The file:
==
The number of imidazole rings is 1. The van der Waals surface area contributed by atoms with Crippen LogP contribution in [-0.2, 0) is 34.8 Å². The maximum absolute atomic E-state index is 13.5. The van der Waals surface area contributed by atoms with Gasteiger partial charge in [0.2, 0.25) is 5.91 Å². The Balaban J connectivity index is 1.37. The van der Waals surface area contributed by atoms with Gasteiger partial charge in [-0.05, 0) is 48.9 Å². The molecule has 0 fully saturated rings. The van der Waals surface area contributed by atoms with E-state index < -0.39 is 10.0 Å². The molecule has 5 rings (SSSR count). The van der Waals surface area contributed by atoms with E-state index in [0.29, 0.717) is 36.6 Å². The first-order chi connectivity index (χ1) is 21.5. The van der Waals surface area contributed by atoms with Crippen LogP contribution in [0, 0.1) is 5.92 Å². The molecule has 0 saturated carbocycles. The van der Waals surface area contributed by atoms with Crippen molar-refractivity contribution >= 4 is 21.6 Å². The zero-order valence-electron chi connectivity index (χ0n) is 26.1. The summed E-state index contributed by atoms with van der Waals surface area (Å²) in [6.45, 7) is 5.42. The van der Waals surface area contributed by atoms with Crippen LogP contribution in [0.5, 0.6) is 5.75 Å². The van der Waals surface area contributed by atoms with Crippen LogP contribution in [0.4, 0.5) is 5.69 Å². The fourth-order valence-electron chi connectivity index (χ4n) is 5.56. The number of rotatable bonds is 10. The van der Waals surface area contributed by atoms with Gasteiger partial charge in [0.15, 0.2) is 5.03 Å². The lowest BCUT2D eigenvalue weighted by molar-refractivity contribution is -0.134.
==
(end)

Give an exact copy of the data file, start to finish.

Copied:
The number of imidazole rings is 1. The van der Waals surface area contributed by atoms with Crippen LogP contribution in [-0.2, 0) is 34.8 Å². The maximum absolute atomic E-state index is 13.5. The van der Waals surface area contributed by atoms with Gasteiger partial charge in [0.2, 0.25) is 5.91 Å². The Balaban J connectivity index is 1.37. The van der Waals surface area contributed by atoms with Gasteiger partial charge in [-0.05, 0) is 48.9 Å². The molecule has 0 fully saturated rings. The van der Waals surface area contributed by atoms with E-state index < -0.39 is 10.0 Å². The molecule has 5 rings (SSSR count). The van der Waals surface area contributed by atoms with E-state index in [0.29, 0.717) is 36.6 Å². The first-order chi connectivity index (χ1) is 21.5. The van der Waals surface area contributed by atoms with Crippen LogP contribution in [0, 0.1) is 5.92 Å². The molecule has 0 saturated carbocycles. The van der Waals surface area contributed by atoms with Crippen molar-refractivity contribution >= 4 is 21.6 Å². The zero-order valence-electron chi connectivity index (χ0n) is 26.1. The summed E-state index contributed by atoms with van der Waals surface area (Å²) in [6.45, 7) is 5.42. The van der Waals surface area contributed by atoms with Crippen LogP contribution in [0.5, 0.6) is 5.75 Å². The van der Waals surface area contributed by atoms with Crippen LogP contribution in [0.4, 0.5) is 5.69 Å². The fourth-order valence-electron chi connectivity index (χ4n) is 5.56. The number of rotatable bonds is 10. The van der Waals surface area contributed by atoms with Gasteiger partial charge in [0.15, 0.2) is 5.03 Å². The lowest BCUT2D eigenvalue weighted by molar-refractivity contribution is -0.134.